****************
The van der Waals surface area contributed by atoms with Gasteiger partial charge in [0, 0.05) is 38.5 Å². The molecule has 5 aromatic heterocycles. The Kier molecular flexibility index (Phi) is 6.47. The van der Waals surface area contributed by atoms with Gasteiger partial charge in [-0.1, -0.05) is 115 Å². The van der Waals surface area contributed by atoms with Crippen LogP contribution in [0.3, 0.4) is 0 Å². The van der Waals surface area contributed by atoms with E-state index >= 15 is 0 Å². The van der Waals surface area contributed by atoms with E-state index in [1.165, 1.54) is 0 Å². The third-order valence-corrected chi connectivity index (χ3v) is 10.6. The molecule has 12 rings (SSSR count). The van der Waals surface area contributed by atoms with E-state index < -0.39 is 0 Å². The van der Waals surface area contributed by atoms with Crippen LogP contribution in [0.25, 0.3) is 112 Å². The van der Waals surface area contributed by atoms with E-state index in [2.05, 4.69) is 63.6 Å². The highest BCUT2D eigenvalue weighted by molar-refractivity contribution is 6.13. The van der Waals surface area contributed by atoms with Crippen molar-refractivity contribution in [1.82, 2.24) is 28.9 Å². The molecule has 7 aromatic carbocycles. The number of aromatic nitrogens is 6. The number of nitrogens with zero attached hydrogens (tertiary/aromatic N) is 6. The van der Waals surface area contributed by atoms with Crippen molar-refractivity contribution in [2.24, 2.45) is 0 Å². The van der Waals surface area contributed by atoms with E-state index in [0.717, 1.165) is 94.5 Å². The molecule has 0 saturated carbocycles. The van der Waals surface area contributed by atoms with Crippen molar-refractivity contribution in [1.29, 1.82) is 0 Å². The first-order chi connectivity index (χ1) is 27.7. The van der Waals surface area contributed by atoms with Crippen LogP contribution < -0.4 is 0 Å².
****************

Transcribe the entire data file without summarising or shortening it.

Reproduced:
The van der Waals surface area contributed by atoms with Gasteiger partial charge in [0, 0.05) is 38.5 Å². The molecule has 5 aromatic heterocycles. The Kier molecular flexibility index (Phi) is 6.47. The van der Waals surface area contributed by atoms with Gasteiger partial charge in [-0.1, -0.05) is 115 Å². The van der Waals surface area contributed by atoms with Crippen LogP contribution in [0.3, 0.4) is 0 Å². The van der Waals surface area contributed by atoms with E-state index >= 15 is 0 Å². The van der Waals surface area contributed by atoms with E-state index in [1.165, 1.54) is 0 Å². The third-order valence-corrected chi connectivity index (χ3v) is 10.6. The molecule has 12 rings (SSSR count). The van der Waals surface area contributed by atoms with E-state index < -0.39 is 0 Å². The van der Waals surface area contributed by atoms with Crippen LogP contribution in [0.25, 0.3) is 112 Å². The van der Waals surface area contributed by atoms with E-state index in [2.05, 4.69) is 63.6 Å². The highest BCUT2D eigenvalue weighted by molar-refractivity contribution is 6.13. The van der Waals surface area contributed by atoms with Crippen molar-refractivity contribution in [1.82, 2.24) is 28.9 Å². The molecule has 7 aromatic carbocycles. The number of aromatic nitrogens is 6. The number of nitrogens with zero attached hydrogens (tertiary/aromatic N) is 6. The van der Waals surface area contributed by atoms with Crippen molar-refractivity contribution in [2.24, 2.45) is 0 Å². The van der Waals surface area contributed by atoms with E-state index in [0.717, 1.165) is 94.5 Å². The molecule has 0 saturated carbocycles. The van der Waals surface area contributed by atoms with Crippen molar-refractivity contribution in [1.29, 1.82) is 0 Å². The first-order chi connectivity index (χ1) is 27.7. The van der Waals surface area contributed by atoms with Crippen LogP contribution < -0.4 is 0 Å².